Articles - A Healthy Diet:

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Delicious sources of vitamin C

Winter is high season for coughs and colds. Oranges, grapefruit and lemon juice will all help to strengthen your immune defences and ward off infections. Especially in winter, citrus fruits are excellent sources of vitamin C which helps to protect you against the effects of the cold, wet weather. Just one grapefruit or two oranges a day cover the recommended daily intake of vitamin C (100 milligrams).


Vitamin-rich fruit from the south

Normally we’d recommend local fruit, because of short transport routes for a better carbon balance, but in winter it pays to buy citrus fruits from hotter countries, like clementines and oranges. Both these fruits are grown around the Mediterranean and ripen in winter. For clementines, the main season is from November to February. At this time of year, you’ll find them on sale everywhere and it’s when they taste best too. Oranges ripen slightly later – from December until around April. Lemons, limes and grapefruit generally come from further afield and they’re ripening somewhere in the world through most of the year.

A cornucopia of looks and flavours

Glance around the supermarket shelves and you’ll notice that citrus fruits reach us in a huge variety of sizes and colours – from small greenish limes to orange-pink grapefruit. And the taste also varies widely. The acid taste of lemon juice is generally only added to foods and beverages. When you’re shopping, bear in mind that small, heavy fruits are juicier than large, lightweight fruits. Limes are milder than lemons with their own special aroma.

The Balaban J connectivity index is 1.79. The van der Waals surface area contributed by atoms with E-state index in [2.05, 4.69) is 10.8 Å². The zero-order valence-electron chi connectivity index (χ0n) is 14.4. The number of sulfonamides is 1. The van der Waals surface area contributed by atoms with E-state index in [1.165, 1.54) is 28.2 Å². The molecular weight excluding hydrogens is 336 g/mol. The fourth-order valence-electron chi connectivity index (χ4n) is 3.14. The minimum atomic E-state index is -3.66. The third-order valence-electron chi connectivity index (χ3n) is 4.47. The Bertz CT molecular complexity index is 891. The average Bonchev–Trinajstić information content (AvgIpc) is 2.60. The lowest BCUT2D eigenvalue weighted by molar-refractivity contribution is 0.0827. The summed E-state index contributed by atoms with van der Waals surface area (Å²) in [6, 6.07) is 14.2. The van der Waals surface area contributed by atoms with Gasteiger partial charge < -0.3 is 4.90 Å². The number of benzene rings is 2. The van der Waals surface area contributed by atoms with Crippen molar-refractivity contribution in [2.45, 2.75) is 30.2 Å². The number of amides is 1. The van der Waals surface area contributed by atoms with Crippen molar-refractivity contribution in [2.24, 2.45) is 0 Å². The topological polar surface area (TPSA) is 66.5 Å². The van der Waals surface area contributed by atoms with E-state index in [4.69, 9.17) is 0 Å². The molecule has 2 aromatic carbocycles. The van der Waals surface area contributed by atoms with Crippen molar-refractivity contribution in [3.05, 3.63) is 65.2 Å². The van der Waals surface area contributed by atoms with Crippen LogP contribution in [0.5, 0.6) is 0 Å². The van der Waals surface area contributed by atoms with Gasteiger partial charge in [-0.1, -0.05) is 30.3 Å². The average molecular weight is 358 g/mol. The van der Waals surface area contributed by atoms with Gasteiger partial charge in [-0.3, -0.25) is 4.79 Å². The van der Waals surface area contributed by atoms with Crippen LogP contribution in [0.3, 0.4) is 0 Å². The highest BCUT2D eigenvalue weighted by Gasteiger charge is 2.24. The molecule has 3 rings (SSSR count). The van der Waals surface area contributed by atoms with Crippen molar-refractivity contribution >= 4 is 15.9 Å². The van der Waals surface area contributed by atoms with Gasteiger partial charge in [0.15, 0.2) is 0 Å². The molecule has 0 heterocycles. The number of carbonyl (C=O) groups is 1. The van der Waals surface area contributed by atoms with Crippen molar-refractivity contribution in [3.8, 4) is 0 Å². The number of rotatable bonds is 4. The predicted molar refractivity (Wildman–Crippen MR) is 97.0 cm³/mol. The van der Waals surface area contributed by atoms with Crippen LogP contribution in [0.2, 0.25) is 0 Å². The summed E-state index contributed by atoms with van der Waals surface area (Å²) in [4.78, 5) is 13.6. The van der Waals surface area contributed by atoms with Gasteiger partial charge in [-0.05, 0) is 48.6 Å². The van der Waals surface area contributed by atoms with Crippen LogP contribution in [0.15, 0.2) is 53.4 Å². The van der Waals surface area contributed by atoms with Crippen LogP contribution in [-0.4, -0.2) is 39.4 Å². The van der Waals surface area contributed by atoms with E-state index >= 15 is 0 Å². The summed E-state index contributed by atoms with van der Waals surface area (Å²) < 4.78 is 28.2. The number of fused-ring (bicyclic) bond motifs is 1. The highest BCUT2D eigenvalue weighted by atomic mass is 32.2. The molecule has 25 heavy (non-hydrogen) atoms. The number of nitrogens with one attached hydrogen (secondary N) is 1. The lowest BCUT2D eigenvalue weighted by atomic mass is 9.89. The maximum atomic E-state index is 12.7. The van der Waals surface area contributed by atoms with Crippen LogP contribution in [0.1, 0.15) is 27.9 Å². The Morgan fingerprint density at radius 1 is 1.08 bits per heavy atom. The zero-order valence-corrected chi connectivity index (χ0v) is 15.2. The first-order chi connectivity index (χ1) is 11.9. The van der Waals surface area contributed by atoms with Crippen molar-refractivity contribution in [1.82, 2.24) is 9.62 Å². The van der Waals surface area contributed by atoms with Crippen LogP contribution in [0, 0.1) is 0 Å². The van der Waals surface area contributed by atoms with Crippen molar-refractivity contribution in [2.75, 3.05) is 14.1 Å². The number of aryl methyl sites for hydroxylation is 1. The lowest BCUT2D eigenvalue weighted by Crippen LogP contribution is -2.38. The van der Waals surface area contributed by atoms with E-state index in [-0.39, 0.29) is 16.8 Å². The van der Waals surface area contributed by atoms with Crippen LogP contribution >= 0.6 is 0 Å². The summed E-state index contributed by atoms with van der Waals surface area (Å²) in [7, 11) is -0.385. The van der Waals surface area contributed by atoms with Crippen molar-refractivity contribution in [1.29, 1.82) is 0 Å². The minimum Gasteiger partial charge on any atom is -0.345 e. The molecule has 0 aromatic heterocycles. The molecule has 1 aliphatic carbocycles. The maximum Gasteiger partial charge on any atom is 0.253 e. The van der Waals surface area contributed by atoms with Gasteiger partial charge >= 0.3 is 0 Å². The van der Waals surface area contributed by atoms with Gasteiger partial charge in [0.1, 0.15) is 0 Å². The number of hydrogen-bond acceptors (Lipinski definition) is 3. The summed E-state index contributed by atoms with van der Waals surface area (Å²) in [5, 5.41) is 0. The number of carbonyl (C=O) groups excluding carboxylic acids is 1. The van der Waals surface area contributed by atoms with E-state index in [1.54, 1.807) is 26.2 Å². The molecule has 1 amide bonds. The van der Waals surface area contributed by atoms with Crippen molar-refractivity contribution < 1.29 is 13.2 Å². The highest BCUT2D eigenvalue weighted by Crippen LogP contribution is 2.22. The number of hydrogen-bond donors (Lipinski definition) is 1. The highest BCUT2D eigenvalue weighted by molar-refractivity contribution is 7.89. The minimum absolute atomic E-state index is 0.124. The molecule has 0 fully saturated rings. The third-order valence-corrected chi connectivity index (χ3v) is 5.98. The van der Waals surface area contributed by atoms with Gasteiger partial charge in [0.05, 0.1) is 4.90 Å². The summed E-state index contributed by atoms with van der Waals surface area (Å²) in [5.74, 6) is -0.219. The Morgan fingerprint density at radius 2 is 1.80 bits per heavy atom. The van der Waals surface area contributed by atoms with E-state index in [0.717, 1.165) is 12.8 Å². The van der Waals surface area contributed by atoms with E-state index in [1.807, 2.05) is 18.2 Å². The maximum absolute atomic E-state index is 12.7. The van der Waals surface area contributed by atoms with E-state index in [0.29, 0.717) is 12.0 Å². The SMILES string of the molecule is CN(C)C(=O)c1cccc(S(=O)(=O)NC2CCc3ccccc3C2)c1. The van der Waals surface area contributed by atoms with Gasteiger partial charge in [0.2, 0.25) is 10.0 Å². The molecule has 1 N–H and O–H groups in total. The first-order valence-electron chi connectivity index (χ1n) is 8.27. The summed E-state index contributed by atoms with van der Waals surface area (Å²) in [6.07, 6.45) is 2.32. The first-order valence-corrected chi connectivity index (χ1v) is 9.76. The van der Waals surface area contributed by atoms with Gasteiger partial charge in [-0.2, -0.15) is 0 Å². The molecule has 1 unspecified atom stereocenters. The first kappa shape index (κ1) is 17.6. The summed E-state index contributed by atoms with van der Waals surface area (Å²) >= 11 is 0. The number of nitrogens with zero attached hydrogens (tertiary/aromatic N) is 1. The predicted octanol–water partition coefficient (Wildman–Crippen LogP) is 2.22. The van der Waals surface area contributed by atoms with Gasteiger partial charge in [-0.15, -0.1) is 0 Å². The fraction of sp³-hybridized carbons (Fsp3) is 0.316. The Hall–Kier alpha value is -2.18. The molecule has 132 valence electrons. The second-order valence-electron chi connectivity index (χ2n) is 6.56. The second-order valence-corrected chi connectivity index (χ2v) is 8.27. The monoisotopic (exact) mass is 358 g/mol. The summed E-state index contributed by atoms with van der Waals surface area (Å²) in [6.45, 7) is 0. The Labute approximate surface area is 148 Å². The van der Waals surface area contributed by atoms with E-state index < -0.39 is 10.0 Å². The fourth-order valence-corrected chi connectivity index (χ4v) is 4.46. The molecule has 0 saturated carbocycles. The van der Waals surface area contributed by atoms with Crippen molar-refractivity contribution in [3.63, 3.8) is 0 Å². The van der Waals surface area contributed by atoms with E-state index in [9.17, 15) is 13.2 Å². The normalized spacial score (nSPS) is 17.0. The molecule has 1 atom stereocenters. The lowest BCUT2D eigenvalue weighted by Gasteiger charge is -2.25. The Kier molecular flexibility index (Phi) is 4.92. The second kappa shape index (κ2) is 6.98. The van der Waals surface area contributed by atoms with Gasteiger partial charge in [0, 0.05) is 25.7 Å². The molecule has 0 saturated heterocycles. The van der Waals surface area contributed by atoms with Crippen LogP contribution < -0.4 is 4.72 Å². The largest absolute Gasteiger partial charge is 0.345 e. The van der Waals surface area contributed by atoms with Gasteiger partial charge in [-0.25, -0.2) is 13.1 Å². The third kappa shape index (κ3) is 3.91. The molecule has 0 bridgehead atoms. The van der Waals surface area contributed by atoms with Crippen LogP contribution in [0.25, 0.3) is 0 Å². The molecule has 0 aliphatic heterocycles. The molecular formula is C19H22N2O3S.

Oranges and mandarines top the popularity polls

Oranges are very popular simply for eating or for adding to fruit salads. The first oranges came from China, but they are now grown in many hot countries. There are different sorts with different characteristics, some are better for eating and some for juicing. Navel oranges are especially firm, juicy and sweet. If you’re planning to make orange juice, choose smaller, stronger-tasting sorts like Salustiana or Moro.

Mandarines are smaller than oranges and have ‘loose’ skins that are easier to peel. Actually, when we talk about mandarines, we are actually applying the name to a cross between the original mandarines – which had far too many pips for comfortable eating – and other citrus fruit. Clementines that have almost no seeds are understandably popular.


New on the scene: pomelos and sweeties

Pomelos are a relatively new arrival on the supermarket shelves. They’re large, with a diameter between 15 and 25 centimetres and they have very thick skins. The state of the skin will tell you what the fruit is likely to taste like: if it’s slightly wrinkled, the fruit flesh will taste very sweet, if it’s still firm and smooth, it will taste refreshingly sour.

The sweetie is another cross between pomelo and a white grapefruit. Sweeties are usually smaller and flatter than a grapefruit and their skin is often green, or sometimes yellow. The green colour doesn’t mean the fruit is unripe; green fruit taste aromatic and sweet and, like oranges and grapefruit, they can be eaten raw. Yellow fruit is produced by low night temperatures just before the fruit are harvested.

Source: Zu gut für die Tonne!

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